While even the Wall Street Journal has a hard time defining it, basically, Cloud Computing refers to a computing environment when important parts of what you need to run your computer, often including both applications and data, are stored remotely from the computer that you are working at (i.e. in a cloud).
Hotmail, blogger software, and Google docs are operate on cloud computer paradigm. The computer from which you access the software is a dumb terminal, and all your important data and applications are accessed over the Internet.
This is the second time that the dumb terminal became dominant. In the last 1960s through the early 1980s, serious computing was done through dumb terminals that time shared the resources of a mainframe computer (before then, there were punch cards). The economics driving the dumb terminal system at that point was a shortage of computing power. Only a mainframe computer had the processing capacity to handle reasonable tasks.
When computer chips got cheaper and the technology for storing data became more compact, we had a PC revolution that began in the late 1970s and early 1980s. A PC provided nearly the computing power available at a dumb terminal sharing time on a mainframe, but you had that processing power and storage capacity all to yourself. Applications (i.e. computer programs) and data were both stored upon and run from your hard drive.
By the early 1990s, local area networks became the standard way to run a small office and at the University of Michigan used a similar system across its vast university. Applications remained on desktop PCs (typically with a standard installation at each of the machines in the system), but data was shared on a server on a hardwired (and later wireless network) and accessed from any machine on the system.
This year, I have come full circle. My new law firm operates in a Cloud Computing environment. All data and applications are accessed via the Internet. Local PCs act basically as dumb terminals, while the heavy lifting is done in some distant hurricane proof bunker. I can access all my documents, e-mails and applications from any computer, anywhere in the world, with the dumb terminal software downloaded on it, and can download that with the proper passwords onto any computer anywhere with internet access.
The transition process is painful, time consuming and requires considerable retraining and expertise, but it comes with a big payoff. One payoff for my firm, which has many offices in Florida, is that the system Hurricane proofs their computer systems. And, it provides a practical way to coordinate everyone in a sprawling multi-office law firm with 500 attorneys, many of whom travel a great deal for business, and need to be on call for clients, even when they are at home or on vacation.
Unlike the first round of dumb terminal computing, call it Cloud Computing 1.0, the current round is not driven by hardware limitations. Fast internet connections enable the change, but don't precisely drive it. The computers we use as dumb terminals in our Cloud Computing environment are probably capable of designing space rockets and nuclear bombs, editing video and managing the nation's airline scheduling system. Instead, in addition to the other benefits, Cloud Computing 2.0 is driven by technical support issues.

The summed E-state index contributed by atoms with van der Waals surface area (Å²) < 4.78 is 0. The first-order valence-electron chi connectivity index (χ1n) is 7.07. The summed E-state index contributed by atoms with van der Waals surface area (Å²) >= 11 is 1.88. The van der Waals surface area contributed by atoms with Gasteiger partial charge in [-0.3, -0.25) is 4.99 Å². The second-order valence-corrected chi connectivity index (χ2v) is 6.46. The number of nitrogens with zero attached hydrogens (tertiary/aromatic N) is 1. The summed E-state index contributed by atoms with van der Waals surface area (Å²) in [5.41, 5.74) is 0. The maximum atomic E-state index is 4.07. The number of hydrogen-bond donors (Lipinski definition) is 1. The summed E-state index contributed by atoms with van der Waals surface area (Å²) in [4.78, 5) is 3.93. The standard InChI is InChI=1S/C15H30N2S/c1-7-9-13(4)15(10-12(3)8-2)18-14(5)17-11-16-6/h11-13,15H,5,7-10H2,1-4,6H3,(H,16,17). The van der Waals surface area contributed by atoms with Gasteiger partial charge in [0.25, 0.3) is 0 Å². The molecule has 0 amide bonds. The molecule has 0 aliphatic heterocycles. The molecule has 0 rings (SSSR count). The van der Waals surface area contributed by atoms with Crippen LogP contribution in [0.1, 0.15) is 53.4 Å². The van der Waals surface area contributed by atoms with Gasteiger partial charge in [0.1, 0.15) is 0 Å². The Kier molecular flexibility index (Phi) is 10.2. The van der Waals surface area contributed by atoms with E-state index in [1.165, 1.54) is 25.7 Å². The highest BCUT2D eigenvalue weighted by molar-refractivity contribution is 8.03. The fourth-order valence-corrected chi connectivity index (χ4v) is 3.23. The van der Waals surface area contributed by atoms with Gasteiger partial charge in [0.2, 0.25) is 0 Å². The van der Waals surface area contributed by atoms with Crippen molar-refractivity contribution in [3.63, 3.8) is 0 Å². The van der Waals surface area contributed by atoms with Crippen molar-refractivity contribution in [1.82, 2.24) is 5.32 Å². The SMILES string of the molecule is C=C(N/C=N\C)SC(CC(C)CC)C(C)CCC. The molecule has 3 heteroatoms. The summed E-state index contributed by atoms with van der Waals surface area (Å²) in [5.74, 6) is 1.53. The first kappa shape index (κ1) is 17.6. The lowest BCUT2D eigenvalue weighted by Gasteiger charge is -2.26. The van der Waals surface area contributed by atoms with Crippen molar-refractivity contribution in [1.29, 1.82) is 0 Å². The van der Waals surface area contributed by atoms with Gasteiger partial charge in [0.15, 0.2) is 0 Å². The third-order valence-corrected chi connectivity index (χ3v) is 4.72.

In any decent sized office with networked computers, the payroll of the in house or outside IT consultants dwarfs the costs of buying the hardware and software itself. A PC environment introduces hosts of variations in how systems are configured which is hard to support efficiently, and makes it much harder to have functional cyber security and reliable backup practices. Cloud computing gives the IT department the power to limit the ability of regular users to alter components of the system that matter from a technical support perspective, and to maintain high levels of security and good computing practice. For example, if an employee loses a laptop, that user's password can be changed in an instant and the laptop itself has no sensitive data on it.
Similarly, important security updates in e-mail programs can be handled at the IT department level, rather than being a personal responsibility that hundreds of individuals must all remember to carry out. Neverending upgrades of software can be done quickly and easily in a single transaction, rather than in a sprawling, never quite completed process, that must go to every single desk.
The end result is that there is far less back office IT labor required, and the system is cheaper to support, while offering more functionality and coordination.
If Cloud Computing becomes a dominant model of business computing, as it seems likely to be (and perhaps for personal computing as well), then we may see some minor but important changes in consumer PCs as well. Large hard drives and super powerful processors will be less important. Wireless connections will need to be universally good. Backup devices like external hard drives, CD drives, memory sticks and memory cards will become less important, as data is consolidated in internet accessable servers rather than locally. The reduced hardware demands and ease of travel that cloud computing facilitates will encourage smaller PCs that are easier to carry, and/or, widespread internet cafe style shared terminals. Big screens and speaker systems, possibly as part of a home theater, will replace the computer itself as the important pieces of hardware.